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Which Lens?

Discussion in 'Olympus Cameras' started by thomas, Dec 10, 2011.

  1. thomas

    thomas New to Mu-43

    Dec 10, 2011
    I am considering the E-P3 for my next camera. I have decided to get the 14-42 kit lens but would like to supplement it with either the Panasonic LUMIX G 20mm f/1.7 Aspherical Pancake Lens or the Olympus M. Zuiko Digital ED 12mm f/2.0 . What's the consensus?
  2. Empireme

    Empireme Mu-43 Regular

    Aug 25, 2011
    LA, CA
    That's a large disparity in terms of the price. A better this or that would be the 25mm leica or the 12mm olympus...

    But to answer your original question with a question is what are you planning on using the camera for? What are your needs?
  3. dixeyk

    dixeyk Mu-43 Hall of Famer

    Aug 9, 2010
    Aside form the big difference in price, the Olympus 12/2 and Panasonic 20/1.7 have a very different FOV (24 vs 40). They serve different needs and types of photography. I always like the fast 40mm lenses on my old compact RF cameras so I tend to prefer the Panasonic 20 over WA glass like the Panasonic 14 or Olympus 12. That said, it really depends on what YOU want.
  4. Ned

    Ned Mu-43 Legend

    Jul 18, 2010
    Alberta, Canada
    I agree. If you're willing to pay the money for the 12mm/2, then why consider the 20mm/1.7 over the 25mm/1.4?

    Personally, I would choose the 12mm f/2 only if I were considering getting the 45mm f/1.8 to go with it. That will give a more varied pair for a two-lens setup. However, for only one lens in the range I would go for the Leica 25mm f/1.4 Summilux.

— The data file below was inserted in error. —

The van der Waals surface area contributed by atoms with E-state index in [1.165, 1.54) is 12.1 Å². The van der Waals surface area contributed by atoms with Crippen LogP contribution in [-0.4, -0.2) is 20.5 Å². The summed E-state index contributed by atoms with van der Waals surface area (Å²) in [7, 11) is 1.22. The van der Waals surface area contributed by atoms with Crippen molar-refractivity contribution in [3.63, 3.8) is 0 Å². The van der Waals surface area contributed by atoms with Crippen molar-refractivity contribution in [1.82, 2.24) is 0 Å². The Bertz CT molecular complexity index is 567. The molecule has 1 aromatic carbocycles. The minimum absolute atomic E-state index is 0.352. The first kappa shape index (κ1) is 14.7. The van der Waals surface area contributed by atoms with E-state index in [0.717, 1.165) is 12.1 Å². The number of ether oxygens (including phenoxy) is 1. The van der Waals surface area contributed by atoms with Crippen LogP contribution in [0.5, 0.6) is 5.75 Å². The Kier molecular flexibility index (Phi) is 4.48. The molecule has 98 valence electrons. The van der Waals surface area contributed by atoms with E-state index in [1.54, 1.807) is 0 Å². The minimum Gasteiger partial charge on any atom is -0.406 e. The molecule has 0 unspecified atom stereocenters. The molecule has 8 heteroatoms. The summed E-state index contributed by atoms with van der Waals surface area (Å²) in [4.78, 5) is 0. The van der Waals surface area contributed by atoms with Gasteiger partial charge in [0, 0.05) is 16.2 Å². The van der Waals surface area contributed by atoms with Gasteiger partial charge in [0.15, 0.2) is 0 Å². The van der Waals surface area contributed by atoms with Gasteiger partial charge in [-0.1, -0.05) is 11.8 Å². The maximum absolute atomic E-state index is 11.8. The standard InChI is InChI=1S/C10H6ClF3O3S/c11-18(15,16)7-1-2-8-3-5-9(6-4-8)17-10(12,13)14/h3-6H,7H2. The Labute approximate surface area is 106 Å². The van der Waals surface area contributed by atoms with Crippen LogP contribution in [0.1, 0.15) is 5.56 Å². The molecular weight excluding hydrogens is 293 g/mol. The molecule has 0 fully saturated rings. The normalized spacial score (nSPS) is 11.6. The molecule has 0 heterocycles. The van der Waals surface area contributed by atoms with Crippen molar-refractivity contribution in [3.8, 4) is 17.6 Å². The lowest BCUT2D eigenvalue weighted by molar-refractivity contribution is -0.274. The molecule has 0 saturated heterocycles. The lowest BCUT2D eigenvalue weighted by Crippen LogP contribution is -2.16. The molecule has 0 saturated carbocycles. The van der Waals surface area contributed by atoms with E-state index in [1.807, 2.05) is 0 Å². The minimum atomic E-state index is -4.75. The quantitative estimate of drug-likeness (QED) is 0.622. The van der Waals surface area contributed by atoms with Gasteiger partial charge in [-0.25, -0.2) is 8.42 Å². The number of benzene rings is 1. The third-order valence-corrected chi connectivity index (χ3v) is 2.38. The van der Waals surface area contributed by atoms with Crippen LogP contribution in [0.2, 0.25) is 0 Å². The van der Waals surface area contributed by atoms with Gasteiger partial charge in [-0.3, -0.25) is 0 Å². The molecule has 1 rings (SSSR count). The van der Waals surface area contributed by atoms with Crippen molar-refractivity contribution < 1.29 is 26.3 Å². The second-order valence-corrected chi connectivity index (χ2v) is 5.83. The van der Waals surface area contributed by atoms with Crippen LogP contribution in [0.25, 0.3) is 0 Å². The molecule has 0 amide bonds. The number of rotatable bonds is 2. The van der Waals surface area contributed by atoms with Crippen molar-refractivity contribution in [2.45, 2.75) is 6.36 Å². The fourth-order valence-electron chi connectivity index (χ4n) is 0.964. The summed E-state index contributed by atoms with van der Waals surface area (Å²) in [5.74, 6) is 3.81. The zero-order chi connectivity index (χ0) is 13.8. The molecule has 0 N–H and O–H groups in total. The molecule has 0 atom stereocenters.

5. Canonista

    Canonista Mu-43 Top Veteran

    Sep 3, 2011
    I have all 3 lenses that I use with my E-P3, and like having them all because each performs a particular function.

    In order of my frequency of use of those 3, it's: 20mm, 12mm and 14-42.

    The 20mm is the great all-around lens. It has less distortion than the 12mm, so it an be used for group or environmental portraits. It can focus at very short distances to enable you to fill the screen. It is fast, so you can achieve nice background blur, and be used indoors in a pinch. The only downside, particularly when used with the E-P3, is the tendency to hunt and fail to focus lock in low light.

    The 12mm is both my landscape and low-light lens. It is sharp for a wide angle, has a nice wide aperture, and focuses very fast. It's my go-to lens for indoors. It also let's me do zone focusing, making it ideal for candids and street photography. Although it was expensive, I love this lens.

    If you can only get one lens to start with, you need to figure out what your needs are first. I started out with the kit, and then bought the 20mm. Only when I realized I needed more, did I get the 45 and the 12 to supplement my kit.
  6. RT_Panther

    RT_Panther Mu-43 Legend

    May 4, 2011
    There's a large difference in focal lengths here.
    Why not just shoot with kit lens for a couple of weeks first so you can get a better idea of what you want. :smile:
  7. the.growler

    the.growler Mu-43 Regular

    +1 to RT_Panther, except that I'd shoot for a couple of months as opposed to weeks so you know that you are really getting a feel for the camera and how you prefer to use it. THEN look at your EXIF data to see which focal lengths predominate and make your decision based on your actual usage.

    Of course, if the money is burning a hole in your pocket :wink:, just go ahead and buy the lens you really want and enjoy shooting with it.
  8. stillshunter

    stillshunter Mu-43 Regular

    Sep 27, 2011
    Sagely advice!
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